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## Homework Statement

Derive a mathematical relationship which encapsulates the principle of continuity in fluid flow.

## Homework Equations

## The Attempt at a Solution

Imagine we have a mass of fluid ## M##, of volume ##V##, bounded by a surface ##S##. If we take a small element of this volume ##dm##, we can form two equivalent expressions, in terms of the fluid density, ##\rho##.

$$ dm = \rho(V) dV $$ (1)

Now, let the velocity of the fluid be ## \vec{v} ##, where ## v = v(x,y,z,t) ## (i.e ## v ## is a function of both position and time).

$$ dm = \rho (\vec{v} \cdot \hat{n}) \ dA = \rho (\vec{v} \cdot \vec{dS}) $$ (2)

Where ## \vec{dS} ## is the infinitesimal surface area element of ## S ## such that ## \vec{dS} = \hat{n} dA ##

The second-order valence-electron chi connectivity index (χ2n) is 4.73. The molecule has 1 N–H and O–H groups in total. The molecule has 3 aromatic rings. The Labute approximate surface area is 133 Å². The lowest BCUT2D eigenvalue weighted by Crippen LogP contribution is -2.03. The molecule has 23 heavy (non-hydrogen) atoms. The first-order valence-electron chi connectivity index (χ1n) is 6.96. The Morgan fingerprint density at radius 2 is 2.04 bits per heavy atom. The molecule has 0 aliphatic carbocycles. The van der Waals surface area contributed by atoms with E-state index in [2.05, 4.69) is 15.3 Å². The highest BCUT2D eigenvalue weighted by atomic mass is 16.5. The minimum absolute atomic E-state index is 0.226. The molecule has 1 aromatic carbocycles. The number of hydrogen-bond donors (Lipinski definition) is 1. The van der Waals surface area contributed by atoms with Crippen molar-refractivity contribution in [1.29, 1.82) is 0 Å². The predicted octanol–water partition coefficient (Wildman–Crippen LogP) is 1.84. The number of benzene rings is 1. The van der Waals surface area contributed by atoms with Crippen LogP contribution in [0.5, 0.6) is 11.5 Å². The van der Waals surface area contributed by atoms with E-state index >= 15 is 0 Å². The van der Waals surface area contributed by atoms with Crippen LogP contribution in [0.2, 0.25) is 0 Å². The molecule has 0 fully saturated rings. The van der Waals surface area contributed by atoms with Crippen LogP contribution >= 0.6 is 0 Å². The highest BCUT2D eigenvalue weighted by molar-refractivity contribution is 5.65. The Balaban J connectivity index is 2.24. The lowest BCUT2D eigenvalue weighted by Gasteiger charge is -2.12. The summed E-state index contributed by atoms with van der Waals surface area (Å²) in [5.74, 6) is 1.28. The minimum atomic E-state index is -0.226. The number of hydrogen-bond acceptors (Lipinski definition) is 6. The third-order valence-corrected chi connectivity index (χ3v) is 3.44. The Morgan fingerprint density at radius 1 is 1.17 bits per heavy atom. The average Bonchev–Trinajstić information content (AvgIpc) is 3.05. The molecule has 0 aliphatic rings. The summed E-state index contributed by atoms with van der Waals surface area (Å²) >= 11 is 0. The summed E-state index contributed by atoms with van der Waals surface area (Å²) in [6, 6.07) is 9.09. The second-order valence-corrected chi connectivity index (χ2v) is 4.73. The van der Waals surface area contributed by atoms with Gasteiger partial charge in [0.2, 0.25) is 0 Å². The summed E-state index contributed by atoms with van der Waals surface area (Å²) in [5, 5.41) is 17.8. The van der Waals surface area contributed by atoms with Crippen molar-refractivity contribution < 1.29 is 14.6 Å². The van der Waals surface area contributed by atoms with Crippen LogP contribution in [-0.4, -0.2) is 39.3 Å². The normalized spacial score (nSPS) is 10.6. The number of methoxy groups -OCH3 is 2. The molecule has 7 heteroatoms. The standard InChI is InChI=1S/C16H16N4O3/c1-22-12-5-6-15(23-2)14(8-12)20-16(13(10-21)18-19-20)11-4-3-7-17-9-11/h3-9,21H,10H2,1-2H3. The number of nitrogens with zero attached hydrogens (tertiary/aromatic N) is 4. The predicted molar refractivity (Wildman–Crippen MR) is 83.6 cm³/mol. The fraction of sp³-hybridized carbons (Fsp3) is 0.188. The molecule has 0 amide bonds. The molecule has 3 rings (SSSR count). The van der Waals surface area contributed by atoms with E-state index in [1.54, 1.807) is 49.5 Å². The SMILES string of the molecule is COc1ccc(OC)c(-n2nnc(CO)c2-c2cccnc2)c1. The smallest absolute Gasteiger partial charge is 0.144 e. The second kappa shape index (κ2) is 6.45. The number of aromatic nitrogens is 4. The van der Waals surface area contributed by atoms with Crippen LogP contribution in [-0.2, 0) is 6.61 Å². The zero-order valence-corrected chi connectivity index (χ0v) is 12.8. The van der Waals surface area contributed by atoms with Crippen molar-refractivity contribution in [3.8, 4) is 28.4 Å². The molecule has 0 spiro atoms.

So, in integral form:

$$ M = \iiint \rho(V) dV = \iint \rho (\vec{v} \cdot \vec{dS}) $$

Looking at how ## M ## change as a function of time:

$$ \frac{dM}{dt} = \iiint \frac{d \rho(V)}{dt} dV = \iint \rho(\frac{\vec{dv}}{dt} \cdot \vec{dS}) $$

But ## \vec{v} = v(x,y,z,t) ##:

$$ \implies \frac{d\vec{v}}{dt} = \frac{\partial \vec{v} }{\partial t} + \frac{\partial \vec{v} }{\partial x} dx ... $$

$$ \frac{d\vec{v}}{dt}= \frac{\partial \vec{v}}{\partial t} + \vec{v} \cdot (\nabla \cdot \vec{v}) $$

So:

$$ \frac{dM}{dt} = \iiint \frac{d \rho(V)}{dt} dV = \iint \rho \bigg(\frac{\partial \vec{v}}{\partial t} + \vec{v} \cdot (\nabla \cdot \vec{v})\bigg) \cdot \vec{dS}$$

However, since the surface ## S ## and the volume ## V ## is arbitrary, it is equally valid to write:

$$ \frac{d \rho(V)}{dt} = \frac{\partial \vec{v}}{\partial t} + \vec{v} \cdot (\nabla \cdot \vec{v})$$

The trouble is that this doesn't seem to be at all the form of the continuity equation I've seen on Wikipedia! I realise you can use the divergence them to express the surface integral directly in terms of the divergence, but is the result I've got here equivalent to that?

Thank you very much!